In an internal memo dated May 13, 1991, BAT talked about the use of Nigerian artists to promote its Benson brand, saying: “The young adult music platform of the B&H label is the type of image enhancement we need in Nigeria.”

Stephen Swedlow, an American lawyer who is advising the Nigerian state governments, told The Times: “The international tobacco companies have to develop these . . . markets because the smoking rates in the US and the UK have consistently dropped, based on litigation in the US and public health pressures in the UK.”

A spokeswoman for BAT said that the allegations were completely unfounded. “We don’t market to children and we have never attempted to do so,” she said. “We also actively lobby governments to raise the age at which people are allowed to buy tobacco to 18.”

A spokesman for Philip Morris said: “Philip Morris International and its affiliates do not currently sell cigarettes in Nigeria.”

Source: Times Online

Camel Banks on Allure of No. 9

Curious smokers of both genders have been buying new cigarettes allegedly marketed toward women, while health advocates continue to bristle at the advertising campaign accompanying the new product.

The name of the cigarette, No. 9, calls to mind the name of famous perfumes No. 5 and No. 19 by the legendary design house Chanel. The smokes come in a black box, said to be “dressed to the nines,” trimmed with fuchsia accents. Then there’s the song “Love Potion No. 9” and the movie by the same name that gave Sandra Bullock her big break.

When Janine Paczelt, a manager at The Cigarette Outlet in West Bend was asked about a new cigarette brand, she knew immediately it would be the new Camel.

“Because it’s been on the news, and because it’s the new cigarette – and the new cigarette always causes controversy,” Paczelt said. “Yes, I carry them and, yes, people have asked for them.”

Picture of SmokerMost of Paczelt’s customers seem to buy cigarettes based on price first, then taste. She wasn’t sure how they responded to marketing strategies. She said she had only tried one “No. 9” and described the heaviness of the smoke as between a regular Camel and a Camel Light.

Paczelt said she had a mix of grown men and women asking for the cigarette – no teenagers – more than once a week in the three weeks the outlet has carried it.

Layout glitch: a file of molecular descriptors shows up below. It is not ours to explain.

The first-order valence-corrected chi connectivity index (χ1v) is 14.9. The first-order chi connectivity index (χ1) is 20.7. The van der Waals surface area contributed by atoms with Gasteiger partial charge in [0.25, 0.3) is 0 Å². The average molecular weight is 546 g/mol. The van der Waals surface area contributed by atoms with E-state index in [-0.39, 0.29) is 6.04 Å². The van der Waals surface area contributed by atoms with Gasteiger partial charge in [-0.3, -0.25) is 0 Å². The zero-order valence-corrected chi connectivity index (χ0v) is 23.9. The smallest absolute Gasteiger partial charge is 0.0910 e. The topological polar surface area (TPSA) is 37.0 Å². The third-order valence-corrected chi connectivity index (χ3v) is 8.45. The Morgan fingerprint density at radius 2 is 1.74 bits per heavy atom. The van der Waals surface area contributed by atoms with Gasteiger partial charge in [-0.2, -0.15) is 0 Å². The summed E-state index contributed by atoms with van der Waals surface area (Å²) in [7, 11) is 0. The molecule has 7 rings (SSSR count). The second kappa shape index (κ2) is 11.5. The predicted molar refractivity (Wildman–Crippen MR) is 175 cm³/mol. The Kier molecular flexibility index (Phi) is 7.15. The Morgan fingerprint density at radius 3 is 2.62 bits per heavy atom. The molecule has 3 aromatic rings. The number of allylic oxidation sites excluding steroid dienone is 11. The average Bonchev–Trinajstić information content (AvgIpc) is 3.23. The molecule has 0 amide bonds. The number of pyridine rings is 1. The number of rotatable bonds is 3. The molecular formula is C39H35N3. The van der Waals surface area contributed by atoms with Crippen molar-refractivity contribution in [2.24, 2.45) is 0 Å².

“I don’t know the whole women versus men,” said Mary Simon, director of the Council on Alcohol and Other Drug Abuse of Washington County. “I know with the marketing to young people some of the tobacco advocates talk about is that it’s more brand recognition – to get kids familiar with their brand so when they are able to legally make that choice they know they’ve heard about a brand.”

Simon said a lot of women continue to smoke because when they stop they gain weight, which makes the No. 9 tagline, “light and luscious” particularly poignant given research has proven an undeniable link between smoking and heart disease and cancer – the top two causes of death among women.

Maggie Seideman is in charge of programming for cardiopulmonary rehabilitation and wellness for SynergyHealth St. Joseph’s Hospital in West Bend, which helps people re-build body strength and make healthy choices following a cardiopulmonary health event.

“We’re seeing them when they need something more than changing brands,” Seideman said. “What brings people to the realization that they need to quit the use of tobacco – even though they’ve smoked for years and feel nothing will ever happen to me, or they’re addicted – is once they develop an issue with their breathing and their heart not working, the pain is greater than the pleasure.”

Seideman also leads a smoking cessation discussion group for people who haven’t had a major health event but want to quit smoking. She said she wasn’t sure how much brand marketing influenced smokers who were trying to quit.

She said no one on her staff had heard of the new cigarette until contacted by the Daily News, but soon after Jessica Podolski, a University of Wisconsin-Milwaukee nursing student shadowing the cardiopulmonary staff, received some promotional material in the mail.

“It’s actually kind of elaborate,” Podolski said. “It’s a big box with flowers on it and it says ‘Camel,’ and when you open it up there’s an offer for a free cigarette case.”

Podolski is not a smoker, but signed up with a Camel promotions worker when she was out one night with a smoker friend in order to get more promotional gifts for her friend.

“Now I’m on their list,” said Podolski about the package. “It says ‘show off smoking style’ or something ridiculous. It’s overly apparent that they’re targeting women. It aggravates me that they’re targeting young teenage girls.”

Podolski said she believes the advertising for No. 9’s in magazines targets underage girls because she couldn’t imagine an adult smoker switching brands because of pink accents on the package.

But Jess Paczelt, an employee at Smokes Cigarette Outlet in West Bend – and Janine’s daughter – said a lot of smokers were asking about the cigarette before it even came out, and not just women.

“It’s more a mix,” Jess Paczelt said. “There’s actually a lot of younger men who are buying them.”

The younger Paczelt said about five customers per day buy No. 9s, and the store always orders more for its biweekly delivery.

This story appeared in the West Bend Daily News on March 27, 2007.